Former Cat throwing hammer at ENMU

Eastern New Mexico University sophomore and Clovis High grad Warren Nuckols is in his second year throwing the hammer. Photo by Kevin Wilson

By Kevin Wilson

PORTALES — Hammer throw is either …

A) a carpenter’s act of frustration,

B) what people do with a bad rap CD, or

C) a little-known track and field event for a still-young Eastern New Mexico University track squad.

For Warren Nuckols, the answer is C. The 5-foot-9, 195-pound sophomore is one of a small group of hammer throwers in the Lone Star Conference, and college track and field in general.

Nuckols and the track team are heading to Angelo State for Saturday’s Angelo Relays.

A 2002 graduate of Clovis High School, Nuckols also throws discus and shot. His introduction to the hammer came with his introduction to ENMU track and field — the event does not exist for New Mexico high schools.

“Last year, the coach asked me if I wanted to do it because nobody had ever done it before,” Nuckols said. “We had a guy who used to throw the hammer a long time ago, and he donated it.”

What was donated was a 16-pound metal ball, attached to a handle with 38 inches of wire. Nuckols said the main difference between the hammer and the discus is the setup — discus throwers only get one spin, while hammer throwers have to spin the ball three times above the head before throwing.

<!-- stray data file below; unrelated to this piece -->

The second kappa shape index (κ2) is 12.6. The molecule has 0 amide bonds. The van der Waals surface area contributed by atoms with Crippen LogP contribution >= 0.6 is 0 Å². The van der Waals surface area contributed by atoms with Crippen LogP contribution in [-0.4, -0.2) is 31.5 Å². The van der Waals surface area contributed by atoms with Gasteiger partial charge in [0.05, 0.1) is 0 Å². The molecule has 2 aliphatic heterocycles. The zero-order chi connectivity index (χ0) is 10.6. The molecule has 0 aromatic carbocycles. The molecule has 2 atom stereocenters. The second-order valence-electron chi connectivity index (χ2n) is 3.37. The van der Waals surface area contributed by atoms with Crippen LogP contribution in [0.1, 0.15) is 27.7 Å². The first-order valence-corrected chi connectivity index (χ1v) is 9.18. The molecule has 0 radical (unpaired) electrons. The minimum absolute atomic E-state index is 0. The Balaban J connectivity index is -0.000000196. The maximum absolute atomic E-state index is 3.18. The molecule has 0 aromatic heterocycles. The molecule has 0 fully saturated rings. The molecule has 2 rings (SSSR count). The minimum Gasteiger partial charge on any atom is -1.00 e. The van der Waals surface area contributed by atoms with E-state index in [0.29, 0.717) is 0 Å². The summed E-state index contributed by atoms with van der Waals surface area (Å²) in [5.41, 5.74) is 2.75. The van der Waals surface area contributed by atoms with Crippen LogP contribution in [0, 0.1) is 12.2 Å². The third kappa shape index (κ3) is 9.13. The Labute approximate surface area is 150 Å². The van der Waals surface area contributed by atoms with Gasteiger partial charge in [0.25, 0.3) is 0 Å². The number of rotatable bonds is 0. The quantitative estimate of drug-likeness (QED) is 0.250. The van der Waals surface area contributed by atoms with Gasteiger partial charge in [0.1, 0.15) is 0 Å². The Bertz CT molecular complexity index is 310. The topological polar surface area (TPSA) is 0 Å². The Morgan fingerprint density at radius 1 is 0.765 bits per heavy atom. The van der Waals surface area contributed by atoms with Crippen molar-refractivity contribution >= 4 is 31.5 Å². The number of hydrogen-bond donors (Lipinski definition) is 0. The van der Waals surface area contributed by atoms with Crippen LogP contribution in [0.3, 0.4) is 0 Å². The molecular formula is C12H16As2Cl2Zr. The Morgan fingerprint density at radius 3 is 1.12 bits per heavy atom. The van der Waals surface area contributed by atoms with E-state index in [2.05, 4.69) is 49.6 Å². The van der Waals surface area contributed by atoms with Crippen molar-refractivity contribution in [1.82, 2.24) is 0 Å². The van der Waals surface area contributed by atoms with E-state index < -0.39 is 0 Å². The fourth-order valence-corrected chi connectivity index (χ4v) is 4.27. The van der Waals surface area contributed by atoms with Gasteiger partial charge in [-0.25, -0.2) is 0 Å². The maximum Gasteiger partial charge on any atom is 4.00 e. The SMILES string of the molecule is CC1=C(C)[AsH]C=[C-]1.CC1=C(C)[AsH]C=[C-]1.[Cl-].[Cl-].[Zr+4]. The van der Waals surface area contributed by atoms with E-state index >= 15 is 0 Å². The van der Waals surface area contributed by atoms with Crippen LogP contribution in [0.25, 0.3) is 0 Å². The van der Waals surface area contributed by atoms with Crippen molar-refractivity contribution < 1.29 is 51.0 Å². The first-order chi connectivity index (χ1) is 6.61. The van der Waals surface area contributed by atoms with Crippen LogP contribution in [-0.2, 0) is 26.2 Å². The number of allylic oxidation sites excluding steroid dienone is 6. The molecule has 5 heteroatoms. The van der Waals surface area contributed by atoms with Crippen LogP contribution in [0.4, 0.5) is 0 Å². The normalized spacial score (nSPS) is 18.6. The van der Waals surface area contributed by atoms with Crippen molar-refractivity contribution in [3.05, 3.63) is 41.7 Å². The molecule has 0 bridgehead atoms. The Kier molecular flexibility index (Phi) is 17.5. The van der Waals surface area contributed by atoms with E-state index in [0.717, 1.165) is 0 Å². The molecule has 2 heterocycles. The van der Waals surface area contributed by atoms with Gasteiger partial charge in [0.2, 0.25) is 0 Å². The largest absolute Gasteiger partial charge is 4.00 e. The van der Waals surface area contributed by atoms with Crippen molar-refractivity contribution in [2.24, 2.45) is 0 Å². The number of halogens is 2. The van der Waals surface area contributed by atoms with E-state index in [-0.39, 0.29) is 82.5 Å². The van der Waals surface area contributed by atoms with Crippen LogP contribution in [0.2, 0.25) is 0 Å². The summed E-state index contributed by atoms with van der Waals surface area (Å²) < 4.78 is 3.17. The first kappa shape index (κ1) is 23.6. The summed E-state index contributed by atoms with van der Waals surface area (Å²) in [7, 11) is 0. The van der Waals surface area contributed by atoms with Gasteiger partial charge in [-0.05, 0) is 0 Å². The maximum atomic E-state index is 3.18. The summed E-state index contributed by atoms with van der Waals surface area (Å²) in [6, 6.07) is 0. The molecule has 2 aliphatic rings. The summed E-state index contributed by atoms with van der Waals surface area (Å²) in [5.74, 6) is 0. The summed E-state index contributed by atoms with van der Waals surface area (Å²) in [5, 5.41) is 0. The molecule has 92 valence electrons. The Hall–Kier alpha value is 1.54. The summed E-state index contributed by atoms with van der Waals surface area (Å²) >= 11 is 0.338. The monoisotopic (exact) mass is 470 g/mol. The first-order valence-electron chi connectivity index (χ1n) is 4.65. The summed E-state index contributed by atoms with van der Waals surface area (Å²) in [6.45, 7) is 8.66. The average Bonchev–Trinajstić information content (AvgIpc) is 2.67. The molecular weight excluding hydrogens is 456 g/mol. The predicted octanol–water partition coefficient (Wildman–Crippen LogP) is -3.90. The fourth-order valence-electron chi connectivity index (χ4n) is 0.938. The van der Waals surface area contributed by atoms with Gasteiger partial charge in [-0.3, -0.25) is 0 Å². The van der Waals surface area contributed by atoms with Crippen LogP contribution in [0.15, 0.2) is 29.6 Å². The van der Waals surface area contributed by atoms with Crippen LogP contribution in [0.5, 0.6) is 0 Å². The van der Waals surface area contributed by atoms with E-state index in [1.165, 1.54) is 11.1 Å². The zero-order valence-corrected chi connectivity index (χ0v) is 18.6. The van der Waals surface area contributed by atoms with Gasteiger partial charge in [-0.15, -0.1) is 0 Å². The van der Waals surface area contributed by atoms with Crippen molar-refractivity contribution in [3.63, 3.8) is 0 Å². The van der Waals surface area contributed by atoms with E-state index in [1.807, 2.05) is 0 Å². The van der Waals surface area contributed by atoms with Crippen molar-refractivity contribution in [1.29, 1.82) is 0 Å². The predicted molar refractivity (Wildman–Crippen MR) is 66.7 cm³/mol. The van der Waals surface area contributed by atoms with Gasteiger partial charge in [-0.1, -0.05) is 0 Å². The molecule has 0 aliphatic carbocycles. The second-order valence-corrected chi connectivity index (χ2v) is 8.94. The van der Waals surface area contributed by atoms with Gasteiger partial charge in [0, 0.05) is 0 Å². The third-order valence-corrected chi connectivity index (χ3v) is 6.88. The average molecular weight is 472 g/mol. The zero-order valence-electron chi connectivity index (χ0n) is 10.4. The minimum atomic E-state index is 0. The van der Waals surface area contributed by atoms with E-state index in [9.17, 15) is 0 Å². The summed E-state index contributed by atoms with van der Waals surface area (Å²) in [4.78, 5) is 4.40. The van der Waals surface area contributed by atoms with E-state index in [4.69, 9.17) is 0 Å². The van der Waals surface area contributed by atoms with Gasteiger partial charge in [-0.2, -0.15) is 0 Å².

It’s an event that ENMU track coach Eric Boll was familiar with seeing, but from a technical standpoint.

“I’m not the best at it,” said Boll, “but I’ve got a guy who helps out with the hammer (Marv Lutnesky, a biology professor at ENMU and a former hammer thrower), but I’ve got a pretty common concept of what’s going on.”

Boll, however, gives most of the credit to Nuckols and Lutnesky for the success, noting that Nuckols has been pretty low-maintenance with the event. It was a quality that helped while Boll was overseeing a first-year track program in 2003.

“I’m really impressed with Warren,” Boll said. “I had 45 kids running around on the track doing different things (last year). I was being pulled in a bunch of different directions. I talked to Warren a little bit about technique, but didn’t get into any depth at all, and he just ran with it.”

Nuckols has been throwing the hammer for the past two seasons, but admits that it will probably take all of his eligibility for him to get the event down.

“I think it’s one of the hardest events to learn because a 16-pound ball going around your head kind of keeps you off balance,” Nuckols said. “I can picture the perfect image in my head, but I haven’t been able to do it.”

Nuckols said he routinely sees approximately 15 hammer throwers at meets, and aims to finish in the top five.

A good throw is in the range of 140 to 150 feet, but Nuckols said that he wants to be able to improve to 200 feet by his senior year, which would give him a good chance to qualify for the Division II national championships.

Boll said that Nuckols went from 108 feet at the end of last season to 128 feet in the first week of practice this year. The only problem right now is making sure he stays within the throwing circle.

“Once he gets his balance settled down, he’ll be hitting 140 or 150 and if he can do that, he’ll have a good chance to place in the conference,” Boll said. “He’s a strong guy. If he works at the hammer as faithfully as he has, he’ll be at 200 (by the time he’s a senior).”